What do you think he's capable of accomplishing over the course of his college career?
Richardson: Honestly, because I think he has such a jump start into his college career because I tell you he's going into the same exact system (that we've run here at Northwestern) – and I kidded (OSU offensive coordinator Mike) Yurcich when he was recruiting that I've been running this system nine years longer than he has – I think the sky is the limit for him. You never can predict injuries and stuff like that but if the coaching staff stays in place, he continues to grow and get better in that system, you can already see at Oklahoma State what the quarterbacks have done in that system. Mason has done it at the high school level, he's in the national record books 13 different times in some capacity, and he holds a lot of state records too. We've seen the success he's had on the high school level in that system, and going to the next level I don't see it being any different.
What will you remember the most about coaching him?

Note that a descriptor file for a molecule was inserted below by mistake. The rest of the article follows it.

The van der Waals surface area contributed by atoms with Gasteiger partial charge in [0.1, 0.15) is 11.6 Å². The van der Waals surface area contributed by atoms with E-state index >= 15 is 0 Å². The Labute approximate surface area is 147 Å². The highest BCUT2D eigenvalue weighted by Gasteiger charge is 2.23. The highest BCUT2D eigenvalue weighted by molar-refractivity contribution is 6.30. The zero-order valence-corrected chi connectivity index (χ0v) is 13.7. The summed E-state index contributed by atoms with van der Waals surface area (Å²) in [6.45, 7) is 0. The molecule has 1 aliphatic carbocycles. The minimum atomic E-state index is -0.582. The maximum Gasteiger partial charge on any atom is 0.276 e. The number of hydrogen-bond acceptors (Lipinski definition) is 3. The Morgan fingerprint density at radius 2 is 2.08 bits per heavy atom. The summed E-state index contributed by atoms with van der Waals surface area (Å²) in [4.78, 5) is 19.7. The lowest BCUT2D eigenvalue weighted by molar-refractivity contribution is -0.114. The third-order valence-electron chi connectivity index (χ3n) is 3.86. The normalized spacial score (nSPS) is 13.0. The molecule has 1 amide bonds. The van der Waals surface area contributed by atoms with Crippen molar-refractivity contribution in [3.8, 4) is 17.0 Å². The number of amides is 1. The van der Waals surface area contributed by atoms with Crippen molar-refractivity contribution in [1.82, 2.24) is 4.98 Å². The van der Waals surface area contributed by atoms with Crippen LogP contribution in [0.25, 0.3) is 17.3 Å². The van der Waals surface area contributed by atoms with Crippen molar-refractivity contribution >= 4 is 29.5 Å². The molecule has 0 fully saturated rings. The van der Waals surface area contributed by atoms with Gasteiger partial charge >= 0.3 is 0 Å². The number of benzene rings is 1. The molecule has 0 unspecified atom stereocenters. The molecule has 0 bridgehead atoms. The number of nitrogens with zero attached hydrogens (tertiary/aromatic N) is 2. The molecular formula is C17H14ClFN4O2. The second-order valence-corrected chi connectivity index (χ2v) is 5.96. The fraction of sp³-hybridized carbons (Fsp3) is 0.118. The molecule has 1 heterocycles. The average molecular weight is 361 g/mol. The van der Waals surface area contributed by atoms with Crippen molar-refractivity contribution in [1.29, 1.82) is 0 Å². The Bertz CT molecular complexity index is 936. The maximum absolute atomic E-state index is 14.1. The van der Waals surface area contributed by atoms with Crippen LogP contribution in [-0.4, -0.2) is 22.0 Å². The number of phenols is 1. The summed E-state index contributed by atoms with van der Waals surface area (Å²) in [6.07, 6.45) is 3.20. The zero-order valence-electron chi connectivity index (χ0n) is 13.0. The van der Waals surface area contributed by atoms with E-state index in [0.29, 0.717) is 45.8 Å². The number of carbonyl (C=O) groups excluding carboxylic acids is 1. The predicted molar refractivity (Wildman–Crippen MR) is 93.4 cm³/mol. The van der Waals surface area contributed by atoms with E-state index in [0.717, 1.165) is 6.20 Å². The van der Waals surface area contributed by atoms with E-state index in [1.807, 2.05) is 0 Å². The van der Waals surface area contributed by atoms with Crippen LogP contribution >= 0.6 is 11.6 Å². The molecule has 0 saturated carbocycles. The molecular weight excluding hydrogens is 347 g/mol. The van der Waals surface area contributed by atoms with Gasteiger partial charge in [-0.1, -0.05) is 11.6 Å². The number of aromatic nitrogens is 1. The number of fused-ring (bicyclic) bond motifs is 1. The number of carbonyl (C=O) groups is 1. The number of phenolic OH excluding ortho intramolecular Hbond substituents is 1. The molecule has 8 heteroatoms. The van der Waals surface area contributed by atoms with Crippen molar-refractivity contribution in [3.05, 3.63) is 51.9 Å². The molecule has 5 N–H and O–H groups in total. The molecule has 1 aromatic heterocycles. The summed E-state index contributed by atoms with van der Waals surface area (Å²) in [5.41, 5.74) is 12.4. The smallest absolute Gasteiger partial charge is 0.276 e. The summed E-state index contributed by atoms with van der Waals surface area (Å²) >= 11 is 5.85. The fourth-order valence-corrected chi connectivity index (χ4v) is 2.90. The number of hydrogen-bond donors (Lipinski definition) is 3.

Richardson: The biggest thing I'll remember is we kind of came in together under the same circumstances. I was offensive coordinator (at Northwestern) for four years before I became the head coach. Mason was at the private school, and Mason had been coming to my little football camps each summer, and that's how we kind of made the connection. I convinced his parents to have him leave private school and come to the public school because my quarterback, Justin Worley, a three-year starter for me, was leaving to go to Tennessee. A long story short, when he came in I was taking over for the head coach who had been the head coach for 20-something years, had won three state titles, had been inducted into the South Carolina Hall of Fame, and Justin Worley had just won the Gatorade Player of the Year, broke every state record possible, and was in the national record book 15 different times. Mason and I kind of came in together. The first meeting I had with him I told him, we can't get caught up in what's happened in the past. All we can do is come in this room and work our tails off to make our own identity and set our own legacy. For three years we did that together and this year we ended up winning the state championship and finishing 15-0. He became the Shrine Bowl (All-Star game) MVP and did some things that Worley had not done. I told him right before he left (for OSU), we kind of stamped our own identity. This team ended up finishing as the highest ranked team in the history of the state in the USA Today (national rankings) by finishing number seven, and only one other South Carolina team had ever finished that high. What I'll remember most about him is he just came in and didn't get caught up in the hype of playing this position in this system at this school, and didn't fall under the pressure of the spotlight that happens when you're playing at this school. He just came in and was Mason, and didn't try to be anybody else. He put his own stamp on the program and created his own legacy.